Background: A study was undertaken to validate the modified American Thoracic Society (ATS) rule and two British Thoracic Society (BTS) rules for the prediction of ICU admission and mortality of community acquired pneumonia and to provide a validation of these predictions on the basis of the pneumonia severity index (PSI).
Method: Six hundred and ninety six consecutive patients (457 men (66%), mean (SD) age 67.8 (17.1) years, range 18–101) admitted to a tertiary care hospital were studied prospectively. Of these, 116 (16.7%) were admitted to the ICU.
Results: The modified ATS rule achieved a sensitivity of 69% (95% CI 50.7 to 77.2), specificity of 97% (95% CI 96.4 to 98.9), positive predictive value of 87% (95% CI 78.3 to 93.1), and negative predictive value of 94% (95% CI 91.8 to 95.8) in predicting admission to the ICU. The corresponding predictive indices for mortality were 94% (95% CI 82.5 to 98.7), 93% (95% CI 90.6 to 94.7), 49% (95% CI 38.2 to 59.7), and 99.5% (95% CI 98.5 to 99.9), respectively. These figures compared favourably with both the BTS rules. The BTS-CURB criteria achieved predictions of pneumonia severity and mortality comparable to the PSI.
Conclusions: This study confirms the power of the modified ATS rule to predict severe pneumonia in individual patients. It may be incorporated into current guidelines for the assessment of pneumonia severity. The CURB criteria may be used as an alternative tool to PSI for the detection of low risk patients.
- community acquired pneumonia
- CAP, community acquired pneumonia
- PSI, pneumonia severity index
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Severe community acquired pneumonia (CAP) is an entity usually described in the literature with reference to patients admitted to the intensive care unit (ICU).1 However, the decision to admit a patient with CAP to the ICU may depend on subjective clinical views and peculiarities of the local healthcare setting. The establishment of valid criteria for a definition of severe pneumonia would therefore provide a more reliable basis for improving patient risk assessment in daily practice as well as in diagnostic or therapeutic trials.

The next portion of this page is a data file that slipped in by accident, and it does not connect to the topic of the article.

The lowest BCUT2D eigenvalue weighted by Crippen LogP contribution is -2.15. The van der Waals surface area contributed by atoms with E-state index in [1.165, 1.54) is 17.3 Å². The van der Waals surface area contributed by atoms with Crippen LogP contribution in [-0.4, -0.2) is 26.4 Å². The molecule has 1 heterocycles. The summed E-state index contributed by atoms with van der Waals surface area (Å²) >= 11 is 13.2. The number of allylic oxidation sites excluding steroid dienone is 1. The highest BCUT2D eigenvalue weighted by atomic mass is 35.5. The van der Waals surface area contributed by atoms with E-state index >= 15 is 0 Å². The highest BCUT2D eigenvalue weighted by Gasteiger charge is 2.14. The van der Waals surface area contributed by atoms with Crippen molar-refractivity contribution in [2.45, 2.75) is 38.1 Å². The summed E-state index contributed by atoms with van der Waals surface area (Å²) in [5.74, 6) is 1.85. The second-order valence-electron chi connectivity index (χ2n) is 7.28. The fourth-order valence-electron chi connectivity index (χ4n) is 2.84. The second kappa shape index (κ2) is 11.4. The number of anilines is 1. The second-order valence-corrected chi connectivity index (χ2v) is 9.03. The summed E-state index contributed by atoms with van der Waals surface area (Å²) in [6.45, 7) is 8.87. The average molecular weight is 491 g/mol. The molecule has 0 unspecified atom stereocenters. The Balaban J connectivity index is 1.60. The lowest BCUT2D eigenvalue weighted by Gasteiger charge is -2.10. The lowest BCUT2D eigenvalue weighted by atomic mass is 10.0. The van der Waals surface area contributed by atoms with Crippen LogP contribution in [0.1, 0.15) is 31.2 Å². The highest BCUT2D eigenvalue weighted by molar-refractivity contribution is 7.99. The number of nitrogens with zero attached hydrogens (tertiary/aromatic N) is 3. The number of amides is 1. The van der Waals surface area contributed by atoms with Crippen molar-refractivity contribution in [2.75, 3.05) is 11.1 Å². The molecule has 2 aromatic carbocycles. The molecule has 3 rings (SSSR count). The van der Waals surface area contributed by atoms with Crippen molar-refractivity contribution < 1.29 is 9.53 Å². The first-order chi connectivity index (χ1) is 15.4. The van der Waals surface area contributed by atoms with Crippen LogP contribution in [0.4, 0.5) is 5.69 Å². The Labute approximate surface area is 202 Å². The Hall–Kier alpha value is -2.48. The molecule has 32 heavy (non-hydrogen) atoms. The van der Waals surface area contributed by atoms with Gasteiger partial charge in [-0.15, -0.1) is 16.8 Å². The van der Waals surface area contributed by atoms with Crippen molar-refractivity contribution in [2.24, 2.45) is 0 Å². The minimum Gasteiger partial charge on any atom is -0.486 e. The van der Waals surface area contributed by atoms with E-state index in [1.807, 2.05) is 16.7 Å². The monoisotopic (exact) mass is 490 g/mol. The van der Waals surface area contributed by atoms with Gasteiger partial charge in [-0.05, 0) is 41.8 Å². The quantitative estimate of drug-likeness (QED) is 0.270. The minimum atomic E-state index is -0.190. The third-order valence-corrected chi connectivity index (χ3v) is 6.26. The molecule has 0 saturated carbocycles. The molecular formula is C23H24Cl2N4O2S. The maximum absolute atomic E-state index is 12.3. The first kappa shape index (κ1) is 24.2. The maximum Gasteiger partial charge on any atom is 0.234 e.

We have recently evaluated the criteria for severe CAP provided in the original American Thoracic Society (ATS) guidelines for the management of adults with CAP.2 These criteria were found to be highly sensitive but poorly specific, and we therefore proposed a modified prediction rule for the need for admission to the ICU based on the original criteria. When this rule was used, sensitivity, specificity, and predictive values were satisfactory.3 This rule has now been incorporated in the updated ATS guidelines of 2001.4 However, due to the lack of a validation study, this was only possible with level II evidence and an additional non-validated rule was proposed.
In this study we have validated our modified ATS rule as well as the proposed additional rule in a large population including a large proportion of patients admitted to the ICU. We also validated core prognostic factors and predictive rules of mortality originally proposed by the British Thoracic Society (BTS).5 Finally, we used the powerful tool of risk class assessment using the pneumonia severity index (PSI) developed by Fine and colleagues6 to (1) characterise the distribution of severity in our population, (2) provide a validation of predictions of severity and mortality made by the rules in different risk classes, and (3) compare the predictive potential of the PSI with other risk assessment scores for the estimation of severity and mortality in different groups at risk.
Setting and study design
The study was conducted at a 1000 bed tertiary care university hospital between June 1998 and May 2001, thus including three winter seasons. All consecutive and non-selected patients presenting with CAP were prospectively recorded. Pneumonia was defined as a new infiltrate together with symptoms and signs of a lower respiratory tract infection. Exclusion criteria were the presence of severe immunosuppression associated with a risk of opportunistic infections, pneumonia as an expected terminal event of a severe chronic disabling co-morbidity, and an alternative diagnosis during follow up.
The decision where to treat the patient with pneumonia was left to the discretion of the attending physician. No attempt was made to implement standardised criteria or rules for the assessment of pneumonia severity.
The study design was approved by the local ethical committee.
Data collection and evaluation
The patients were assessed on admission and during follow up using a standardised data sheet. The following parameters recorded on admission were evaluated: date of presentation (month, year), age, sex, alcohol habits, co-morbidity, residence in nursing home, duration of symptoms, clinical symptoms (body temperature, respiratory rate, heart rate, arterial systolic and diastolic blood pressure, pneumonia associated confusion—that is, disorientation with regard to person, place or time that is not known to be chronic, stupor, or coma), blood gas analysis (pH, Pao2, Paco2, Fio2), chest radiograph (number of lobes affected, pleural effusion), and laboratory parameters (haematocrit, leucocyte count, band forms, serum creatinine, blood urea nitrogen, sodium, blood glucose). At the clinical end points (hospital discharge or death) the following parameters were recorded: ICU admission, mechanical ventilation, septic shock, renal failure, and 30 day in-hospital mortality.
For comparison of the distribution of pneumonia severity with other populations, the PSI and CURB indexes were used. These indices are defined as follows: